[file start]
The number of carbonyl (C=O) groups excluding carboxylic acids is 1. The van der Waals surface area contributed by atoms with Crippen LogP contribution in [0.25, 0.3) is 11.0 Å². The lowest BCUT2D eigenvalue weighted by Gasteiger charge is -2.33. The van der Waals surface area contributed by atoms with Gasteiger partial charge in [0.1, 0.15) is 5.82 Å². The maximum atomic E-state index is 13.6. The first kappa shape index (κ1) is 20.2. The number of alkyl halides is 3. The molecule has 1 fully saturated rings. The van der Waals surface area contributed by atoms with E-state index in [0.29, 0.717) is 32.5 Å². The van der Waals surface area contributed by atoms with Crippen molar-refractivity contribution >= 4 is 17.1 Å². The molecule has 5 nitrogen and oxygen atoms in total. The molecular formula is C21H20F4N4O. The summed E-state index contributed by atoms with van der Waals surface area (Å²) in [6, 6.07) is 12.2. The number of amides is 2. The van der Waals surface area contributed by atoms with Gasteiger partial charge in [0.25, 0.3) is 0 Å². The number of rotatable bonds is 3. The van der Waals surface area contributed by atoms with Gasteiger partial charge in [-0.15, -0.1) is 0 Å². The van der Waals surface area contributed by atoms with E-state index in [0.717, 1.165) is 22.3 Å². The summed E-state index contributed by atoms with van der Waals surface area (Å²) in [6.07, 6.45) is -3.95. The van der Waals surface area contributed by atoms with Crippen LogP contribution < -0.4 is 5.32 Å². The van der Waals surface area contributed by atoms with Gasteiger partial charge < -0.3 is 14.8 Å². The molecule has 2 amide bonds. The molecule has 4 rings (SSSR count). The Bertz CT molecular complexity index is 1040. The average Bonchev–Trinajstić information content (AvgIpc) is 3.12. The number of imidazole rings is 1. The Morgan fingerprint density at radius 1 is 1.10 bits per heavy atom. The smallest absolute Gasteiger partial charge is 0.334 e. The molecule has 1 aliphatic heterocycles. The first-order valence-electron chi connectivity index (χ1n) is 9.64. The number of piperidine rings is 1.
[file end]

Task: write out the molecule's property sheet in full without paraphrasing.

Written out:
The number of carbonyl (C=O) groups excluding carboxylic acids is 1. The van der Waals surface area contributed by atoms with Crippen LogP contribution in [0.25, 0.3) is 11.0 Å². The lowest BCUT2D eigenvalue weighted by Gasteiger charge is -2.33. The van der Waals surface area contributed by atoms with Gasteiger partial charge in [0.1, 0.15) is 5.82 Å². The maximum atomic E-state index is 13.6. The first kappa shape index (κ1) is 20.2. The number of alkyl halides is 3. The molecule has 1 fully saturated rings. The van der Waals surface area contributed by atoms with E-state index in [0.29, 0.717) is 32.5 Å². The van der Waals surface area contributed by atoms with Crippen molar-refractivity contribution >= 4 is 17.1 Å². The molecule has 5 nitrogen and oxygen atoms in total. The molecular formula is C21H20F4N4O. The summed E-state index contributed by atoms with van der Waals surface area (Å²) in [6, 6.07) is 12.2. The number of amides is 2. The van der Waals surface area contributed by atoms with Gasteiger partial charge in [0.25, 0.3) is 0 Å². The number of rotatable bonds is 3. The van der Waals surface area contributed by atoms with Gasteiger partial charge in [-0.15, -0.1) is 0 Å². The van der Waals surface area contributed by atoms with E-state index in [0.717, 1.165) is 22.3 Å². The summed E-state index contributed by atoms with van der Waals surface area (Å²) in [6.07, 6.45) is -3.95. The van der Waals surface area contributed by atoms with Crippen LogP contribution < -0.4 is 5.32 Å². The van der Waals surface area contributed by atoms with Gasteiger partial charge < -0.3 is 14.8 Å². The molecule has 2 amide bonds. The molecule has 4 rings (SSSR count). The Bertz CT molecular complexity index is 1040. The average Bonchev–Trinajstić information content (AvgIpc) is 3.12. The number of imidazole rings is 1. The Morgan fingerprint density at radius 1 is 1.10 bits per heavy atom. The smallest absolute Gasteiger partial charge is 0.334 e. The molecule has 1 aliphatic heterocycles. The first-order valence-electron chi connectivity index (χ1n) is 9.64. The number of piperidine rings is 1.